Ebiten TPS vs FPS
This document aims to help users of the Ebiten game engine and shed some light on the topic of ticks per second (TPS) vs frames per second (FPS), which has proven to be a common point of confusion both for newcomers and experienced devs alike.
Time in game engines
Let's say we want to create an impressive game where a shrimp appears from the left of the screen and starts moving to the right. Then, at any time, we want to allow the player to press space to make the shrimp change direction!
How do you update the shrimp's position? At which point? How much? Do you use a physical simulation that considers speed and elapsed time, or do you just move it a fixed amount of pixels on each update?
Well, it depends. Most modern game engines offer two ways to work with time:
- Delta times: the time elapsed between frames. This can vary depending on the frames per second (FPS) the game is running at. With delta times, you could figure out how much to move the shrimp at each frame by multiplying the elapsed time and the shrimp's speed. Classic physics.
- Fixed timestep loops: fixed timestep loops allow a function to be called periodically, at a fixed interval, so you can pretend that time passes uniformly between updates. With a fixed timestep loop, you could move the shrimp a fixed distance on each update. If you wanted your shrimp to move 100 pixels per second and your fixed timestep was 1/50 seconds, on each update you would want to move the shrimp
100*(1/50) = 2pixels.
For example, in Unity you have
Time.fixedDeltaTime. In Godot, instead, you have separate methods for idle processing (frame by frame) and physics processing (fixed timestep).
In Ebiten, the
Update function is part of a fixed timestep loop, and it's called based on the ticks per second (TPS) of your game. By default, Ebiten's TPS is 60, which means that the
Update method will be called 60 times per second. In other words, unless you modify the TPS with
SetMaxTPS, the fixed timestep will be
1000/60 = 16.666 milliseconds. To use delta times, instead, you would use the standard Golang
time package, but we won't talk about this now.
So... if both approaches can be used, what should you do? Well, in Ebiten, you almost always want to stick to
Update and the fixed timestep loop... but to understand why, we first need to talk about the advantages and disadvantages of each method.
Fixed timestep vs variable deltas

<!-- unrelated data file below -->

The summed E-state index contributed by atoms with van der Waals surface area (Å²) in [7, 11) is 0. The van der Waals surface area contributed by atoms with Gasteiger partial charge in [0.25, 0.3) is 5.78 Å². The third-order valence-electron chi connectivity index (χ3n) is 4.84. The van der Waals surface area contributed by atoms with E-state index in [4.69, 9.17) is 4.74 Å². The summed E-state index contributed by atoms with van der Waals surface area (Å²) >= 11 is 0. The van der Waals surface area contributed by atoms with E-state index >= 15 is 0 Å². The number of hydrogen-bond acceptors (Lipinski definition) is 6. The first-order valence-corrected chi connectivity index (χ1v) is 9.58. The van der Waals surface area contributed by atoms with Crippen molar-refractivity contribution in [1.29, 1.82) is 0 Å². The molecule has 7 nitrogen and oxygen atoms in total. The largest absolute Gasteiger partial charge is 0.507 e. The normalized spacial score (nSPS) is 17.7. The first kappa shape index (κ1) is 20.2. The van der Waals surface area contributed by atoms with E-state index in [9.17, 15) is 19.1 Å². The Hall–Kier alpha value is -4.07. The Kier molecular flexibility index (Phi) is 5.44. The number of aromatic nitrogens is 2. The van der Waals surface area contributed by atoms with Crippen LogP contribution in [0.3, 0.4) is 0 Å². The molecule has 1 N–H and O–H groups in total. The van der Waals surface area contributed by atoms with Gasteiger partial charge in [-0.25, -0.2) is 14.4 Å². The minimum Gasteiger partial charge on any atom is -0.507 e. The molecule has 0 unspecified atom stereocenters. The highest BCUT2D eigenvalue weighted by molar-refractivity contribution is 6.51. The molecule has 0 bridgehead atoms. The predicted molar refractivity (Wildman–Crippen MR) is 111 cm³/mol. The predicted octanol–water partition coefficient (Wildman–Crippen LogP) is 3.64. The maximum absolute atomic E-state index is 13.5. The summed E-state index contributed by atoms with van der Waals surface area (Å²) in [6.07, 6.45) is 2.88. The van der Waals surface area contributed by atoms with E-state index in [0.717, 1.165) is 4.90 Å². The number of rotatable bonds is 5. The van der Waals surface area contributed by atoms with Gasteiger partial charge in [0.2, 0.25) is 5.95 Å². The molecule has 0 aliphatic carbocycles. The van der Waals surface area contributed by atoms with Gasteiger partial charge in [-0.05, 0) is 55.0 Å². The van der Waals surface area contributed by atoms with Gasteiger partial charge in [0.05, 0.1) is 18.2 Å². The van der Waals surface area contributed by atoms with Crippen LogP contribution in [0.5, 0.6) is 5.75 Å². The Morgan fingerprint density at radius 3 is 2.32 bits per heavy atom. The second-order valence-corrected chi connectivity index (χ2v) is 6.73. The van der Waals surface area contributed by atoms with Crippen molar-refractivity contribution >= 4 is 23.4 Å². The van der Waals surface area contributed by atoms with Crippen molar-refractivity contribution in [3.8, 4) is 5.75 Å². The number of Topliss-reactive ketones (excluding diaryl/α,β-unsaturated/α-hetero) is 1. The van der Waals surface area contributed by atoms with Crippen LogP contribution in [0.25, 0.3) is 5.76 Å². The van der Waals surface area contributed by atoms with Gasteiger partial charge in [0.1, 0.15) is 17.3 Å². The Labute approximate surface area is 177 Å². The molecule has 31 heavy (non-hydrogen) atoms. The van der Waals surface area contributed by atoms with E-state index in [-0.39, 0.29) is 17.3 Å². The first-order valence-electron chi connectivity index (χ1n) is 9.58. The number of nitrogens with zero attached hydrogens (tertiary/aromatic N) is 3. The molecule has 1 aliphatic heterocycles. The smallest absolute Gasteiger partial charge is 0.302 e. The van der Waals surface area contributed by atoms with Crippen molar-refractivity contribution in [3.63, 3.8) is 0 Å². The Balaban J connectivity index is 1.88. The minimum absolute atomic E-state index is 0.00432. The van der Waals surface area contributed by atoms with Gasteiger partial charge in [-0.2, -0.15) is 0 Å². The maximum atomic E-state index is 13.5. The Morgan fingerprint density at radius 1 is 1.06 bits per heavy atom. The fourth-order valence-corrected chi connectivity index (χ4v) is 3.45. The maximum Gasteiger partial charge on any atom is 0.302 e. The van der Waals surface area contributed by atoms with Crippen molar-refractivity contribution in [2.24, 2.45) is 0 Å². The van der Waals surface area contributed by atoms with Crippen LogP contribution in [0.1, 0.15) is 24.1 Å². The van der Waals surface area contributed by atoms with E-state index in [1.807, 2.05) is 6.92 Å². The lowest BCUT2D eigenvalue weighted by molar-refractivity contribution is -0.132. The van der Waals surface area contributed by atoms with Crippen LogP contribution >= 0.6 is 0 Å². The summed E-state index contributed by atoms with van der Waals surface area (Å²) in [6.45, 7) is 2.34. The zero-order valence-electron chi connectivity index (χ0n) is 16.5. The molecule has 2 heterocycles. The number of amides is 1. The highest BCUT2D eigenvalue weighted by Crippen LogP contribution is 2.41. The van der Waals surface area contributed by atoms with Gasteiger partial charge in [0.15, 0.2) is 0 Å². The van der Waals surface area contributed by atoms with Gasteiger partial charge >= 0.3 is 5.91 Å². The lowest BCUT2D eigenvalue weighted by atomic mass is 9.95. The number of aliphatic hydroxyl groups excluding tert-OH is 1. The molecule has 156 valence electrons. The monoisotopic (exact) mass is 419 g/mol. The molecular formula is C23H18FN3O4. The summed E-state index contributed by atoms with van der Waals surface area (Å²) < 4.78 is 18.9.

Let's start with fixed timestep loops. Using a fixed timestep and letting the game engine call your game's update method seems like the easiest way to make games:
- You can assume time passes uniformly. You don't need tricky delta time calculations (or even any time calculations at all).
- You can make your game deterministic, storing inputs for replays or faking them for in-game scenes or automated testing.
On the other hand, there are also some downsides:
- Fixed timesteps can slow down your whole game if the game starts lagging.
- Interpolations based on fixed timesteps may not be as smooth as those based on finer variable time deltas.
Let's look at variable time deltas now:
Simulation can be smoother under a variable frame rate.
Time computations are more complex.
Time deltas tied to the game logic will make the game non-deterministic.
Too big time deltas can break your game. The classic example are bullets going through walls due to missing the collision window (too much lag causing the time delta to grow too big), but there are many other ways in which things can go wrong.
Notice how the Godot game engine specifically named its fixed timestep loop physics processing, highlighting how this is an important issue and why you generally don't want your physics and some other elements of your game to be processed with variable time deltas.
Most modern games are actually using both methods for different parts of the game. This makes sense because big games nowadays end up running in wildly different devices, with many configurable quality levels, with gamers pushing their hardware to run at 140FPS and all that stuff. Despite all this, we still want first-person shooters to be sharply responsive, open world games to keep up the pace no matter how crowded the area gets, high-quality animations to play as smoothly as possible... and this means that game developers and modern engines need to use every trick in the book to try to push for the best results.
If you are working with Ebiten, though, those are almost never your main concerns. Ebiten is mostly used for 2D games, which will often feature low resolution assets, pixel art, shrimps and choppy animations. Here, keeping it simple and preserving determinism are typically more important than smoothness under astringent performance constraints. You should have enough headroom to make your games work properly even on lower end devices while using only the fixed timestep